I opened the door, not sure whether this was the boules committee on a dusk raid or a team of Joan of Arc's hit men. I was ready to deny all knowledge of ever owning coloured plastic boules - Ce n'est pas moi, I was ready to shout. But I didn't have to. It was the football team. They'd come to fetch me. The bar was open and festivities underway.
I was dragged off.
As I said, I'm not very good at refusing a drink. And even worse in a foreign language.
I thought I heard the words 'Oh God' emanate from the lounge as the car pulled away.
The church square had been transformed since the afternoon. For one thing it was darker. On a more substantive note, the trestle tables had gone, the bar pulled away from the shade of the tree and enlarged considerably. A small stage had appeared with speakers and microphones and someone had lit a bonfire.
Oh my God!
I might have known. I'd seen the film. The newcomer feted, given food and drink and asked to join the football team and then just when he's starting to enjoy himself - it's human sacrifice time. And I had been cast as this year's Joan.
As we approached closer, I could see figures running - or were they dancing - around the bonfire. There was so much noise and so many people in the way it was hard to tell. I was just wondering what the French for coven was when a woman burst into our group and grabbed the face of the man next to me. When she took her hands away his cheeks had turned black.
I was no longer interested in the French for coven.
I was desperately trying to remember the English for that flesh-eating bug that was all the rage a few years back. Didn't that eat people's faces and turn them black?
Or was that a film I'd seen about zombies?
As the woman turned towards me with her hands outstretched, I waited for my life to flash in front of my eyes. But my life had to wait as it was elbowed aside by fleeing alcohol molecules. Two car loads of strange men may sober a person up fast but a head-grabbing woman turning peoples' faces black has the edge every time.
Two hands fastened upon my cheeks. Still no sign of past events or bright white lights. How long did it take to die? How many more alcohol molecules were there?
As the last droplet of intoxication waved goodbye, I plucked up the courage to ask what was happening. I'd been initiated, apparently. As had everyone else around me, it being the local custom to blacken everyone's face with ash from the bonfire. This may have been something symbolic about the ashes of Joan of Arc. Or, possibly, the last vestiges of Al Jolson worship in continental Europe. My French was not good enough to enquire further.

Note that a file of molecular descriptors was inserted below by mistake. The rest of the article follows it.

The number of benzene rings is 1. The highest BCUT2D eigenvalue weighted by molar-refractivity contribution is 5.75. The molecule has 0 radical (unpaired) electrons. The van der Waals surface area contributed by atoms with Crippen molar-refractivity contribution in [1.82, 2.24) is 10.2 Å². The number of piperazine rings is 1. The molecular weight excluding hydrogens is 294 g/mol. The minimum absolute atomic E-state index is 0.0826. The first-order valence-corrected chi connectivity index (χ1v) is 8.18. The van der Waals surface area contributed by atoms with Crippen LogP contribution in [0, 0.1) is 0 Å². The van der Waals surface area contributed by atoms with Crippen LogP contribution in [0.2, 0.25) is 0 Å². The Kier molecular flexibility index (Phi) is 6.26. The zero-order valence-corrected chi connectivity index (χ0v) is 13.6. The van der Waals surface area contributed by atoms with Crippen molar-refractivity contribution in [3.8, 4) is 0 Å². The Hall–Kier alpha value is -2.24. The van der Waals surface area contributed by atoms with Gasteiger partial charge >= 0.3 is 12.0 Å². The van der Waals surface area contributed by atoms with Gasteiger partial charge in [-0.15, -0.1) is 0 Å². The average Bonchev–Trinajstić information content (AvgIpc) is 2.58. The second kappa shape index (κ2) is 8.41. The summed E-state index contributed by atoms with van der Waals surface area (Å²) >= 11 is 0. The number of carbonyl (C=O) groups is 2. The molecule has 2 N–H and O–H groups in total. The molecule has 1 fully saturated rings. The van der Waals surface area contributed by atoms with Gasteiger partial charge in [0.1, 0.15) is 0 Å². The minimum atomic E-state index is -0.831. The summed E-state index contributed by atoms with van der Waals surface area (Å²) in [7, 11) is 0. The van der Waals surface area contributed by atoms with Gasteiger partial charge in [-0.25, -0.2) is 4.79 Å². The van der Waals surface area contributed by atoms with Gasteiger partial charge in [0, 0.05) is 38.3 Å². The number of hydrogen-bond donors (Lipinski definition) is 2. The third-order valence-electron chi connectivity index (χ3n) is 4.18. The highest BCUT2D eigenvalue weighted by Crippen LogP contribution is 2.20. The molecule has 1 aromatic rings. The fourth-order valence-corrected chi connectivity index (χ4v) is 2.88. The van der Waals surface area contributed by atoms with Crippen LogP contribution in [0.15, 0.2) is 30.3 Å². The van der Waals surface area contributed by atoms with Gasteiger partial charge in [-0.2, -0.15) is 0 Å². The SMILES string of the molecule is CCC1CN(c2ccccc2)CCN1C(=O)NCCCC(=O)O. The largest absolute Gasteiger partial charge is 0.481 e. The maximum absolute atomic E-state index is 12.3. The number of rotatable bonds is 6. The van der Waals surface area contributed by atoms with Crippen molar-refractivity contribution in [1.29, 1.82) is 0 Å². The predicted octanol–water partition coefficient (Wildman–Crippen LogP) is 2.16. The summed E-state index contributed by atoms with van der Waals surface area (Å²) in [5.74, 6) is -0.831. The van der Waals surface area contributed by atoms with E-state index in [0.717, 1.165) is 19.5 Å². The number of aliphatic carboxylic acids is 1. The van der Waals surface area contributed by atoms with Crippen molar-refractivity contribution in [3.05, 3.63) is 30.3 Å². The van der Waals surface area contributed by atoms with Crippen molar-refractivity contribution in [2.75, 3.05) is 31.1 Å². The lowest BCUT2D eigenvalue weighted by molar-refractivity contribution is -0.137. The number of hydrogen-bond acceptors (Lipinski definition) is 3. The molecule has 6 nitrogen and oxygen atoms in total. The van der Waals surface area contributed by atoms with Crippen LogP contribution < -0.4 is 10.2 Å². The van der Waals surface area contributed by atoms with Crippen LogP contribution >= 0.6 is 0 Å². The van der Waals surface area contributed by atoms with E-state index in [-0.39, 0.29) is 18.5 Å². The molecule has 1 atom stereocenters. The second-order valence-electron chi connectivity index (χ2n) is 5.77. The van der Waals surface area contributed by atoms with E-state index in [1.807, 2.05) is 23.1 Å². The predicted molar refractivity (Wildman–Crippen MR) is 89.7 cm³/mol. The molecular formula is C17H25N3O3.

I was given a beer and introduced to Racing Club's captain, possibly to discuss tactics for the coming season, but seeing as neither of us could understand what the other was saying, nothing of great import was decided.
I rued my lack of French. And vowed to do something about it. Perhaps getting involved with the local team would be the catalyst I needed.
And I suppose I should have used the opportunity to clear up any misconceptions. But the alcohol had established another beachhead and I was starting to look forward to playing again - after all it had been a dream for a long time. And I wasn't likely to be given another chance.
And besides, I didn't see myself as forty. Like most people I had an inner clock which ran much slower than chronological time. I had been seventeen for ages, twenty-three for about six years, clung on to twenty-eight during most of my thirties and was now settling down to a young thirty-five. What were a few games of football to a young thirty-five year-old?
And besides, there'd be a couple of weeks of training sessions to iron out any problems. And if at the end of that I wasn't good enough, I'd know and the door to my boot cupboard would be firmly nailed shut.
I staggered back up the hill. Not so many zigzags this time. Above me the stars shone bright and the cicadas hummed Al Jolson medleys.
Climb upon my knee - chirrup - sonny boy - chirrup, chirrup.
I turned into the drive of the little crayfish cottage on the corner and disappeared inside.
(next instalment: Another Fete, Bobby Charlton and the Basque)